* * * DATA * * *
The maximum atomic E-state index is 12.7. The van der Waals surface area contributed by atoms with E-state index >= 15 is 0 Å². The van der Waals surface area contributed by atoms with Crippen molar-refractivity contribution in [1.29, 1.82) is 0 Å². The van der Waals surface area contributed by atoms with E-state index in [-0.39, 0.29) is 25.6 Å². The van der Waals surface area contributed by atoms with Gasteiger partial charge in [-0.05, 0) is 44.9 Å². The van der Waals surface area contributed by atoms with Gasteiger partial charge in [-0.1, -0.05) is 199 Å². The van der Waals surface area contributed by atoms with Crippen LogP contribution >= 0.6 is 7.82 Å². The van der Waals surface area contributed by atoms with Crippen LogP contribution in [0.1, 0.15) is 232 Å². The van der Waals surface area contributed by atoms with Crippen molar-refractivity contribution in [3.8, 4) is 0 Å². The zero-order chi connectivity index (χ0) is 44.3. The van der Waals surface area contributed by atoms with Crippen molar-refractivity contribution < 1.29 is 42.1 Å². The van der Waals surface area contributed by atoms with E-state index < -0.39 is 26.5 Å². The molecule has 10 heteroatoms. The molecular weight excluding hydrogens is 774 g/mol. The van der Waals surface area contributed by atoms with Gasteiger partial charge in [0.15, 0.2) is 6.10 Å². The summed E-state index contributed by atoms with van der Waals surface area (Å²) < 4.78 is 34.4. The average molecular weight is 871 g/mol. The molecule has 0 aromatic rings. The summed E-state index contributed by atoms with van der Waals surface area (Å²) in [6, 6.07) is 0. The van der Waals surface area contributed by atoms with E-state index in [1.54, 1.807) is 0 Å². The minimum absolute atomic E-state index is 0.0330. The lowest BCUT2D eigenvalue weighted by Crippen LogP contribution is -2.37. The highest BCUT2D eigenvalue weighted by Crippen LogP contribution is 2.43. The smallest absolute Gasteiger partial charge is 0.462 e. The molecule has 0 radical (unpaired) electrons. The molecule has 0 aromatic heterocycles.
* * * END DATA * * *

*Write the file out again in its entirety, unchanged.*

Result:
The maximum atomic E-state index is 12.7. The van der Waals surface area contributed by atoms with E-state index >= 15 is 0 Å². The van der Waals surface area contributed by atoms with Crippen molar-refractivity contribution in [1.29, 1.82) is 0 Å². The van der Waals surface area contributed by atoms with E-state index in [-0.39, 0.29) is 25.6 Å². The van der Waals surface area contributed by atoms with Gasteiger partial charge in [-0.05, 0) is 44.9 Å². The van der Waals surface area contributed by atoms with Gasteiger partial charge in [-0.1, -0.05) is 199 Å². The van der Waals surface area contributed by atoms with Crippen LogP contribution >= 0.6 is 7.82 Å². The van der Waals surface area contributed by atoms with Crippen LogP contribution in [0.1, 0.15) is 232 Å². The van der Waals surface area contributed by atoms with Crippen molar-refractivity contribution in [3.8, 4) is 0 Å². The zero-order chi connectivity index (χ0) is 44.3. The van der Waals surface area contributed by atoms with Crippen molar-refractivity contribution < 1.29 is 42.1 Å². The van der Waals surface area contributed by atoms with E-state index < -0.39 is 26.5 Å². The molecule has 10 heteroatoms. The molecular weight excluding hydrogens is 774 g/mol. The van der Waals surface area contributed by atoms with Gasteiger partial charge in [0.15, 0.2) is 6.10 Å². The summed E-state index contributed by atoms with van der Waals surface area (Å²) < 4.78 is 34.4. The average molecular weight is 871 g/mol. The molecule has 0 aromatic rings. The summed E-state index contributed by atoms with van der Waals surface area (Å²) in [6, 6.07) is 0. The van der Waals surface area contributed by atoms with E-state index in [1.54, 1.807) is 0 Å². The minimum absolute atomic E-state index is 0.0330. The lowest BCUT2D eigenvalue weighted by Crippen LogP contribution is -2.37. The highest BCUT2D eigenvalue weighted by Crippen LogP contribution is 2.43. The smallest absolute Gasteiger partial charge is 0.462 e. The molecule has 0 radical (unpaired) electrons. The molecule has 0 aromatic heterocycles.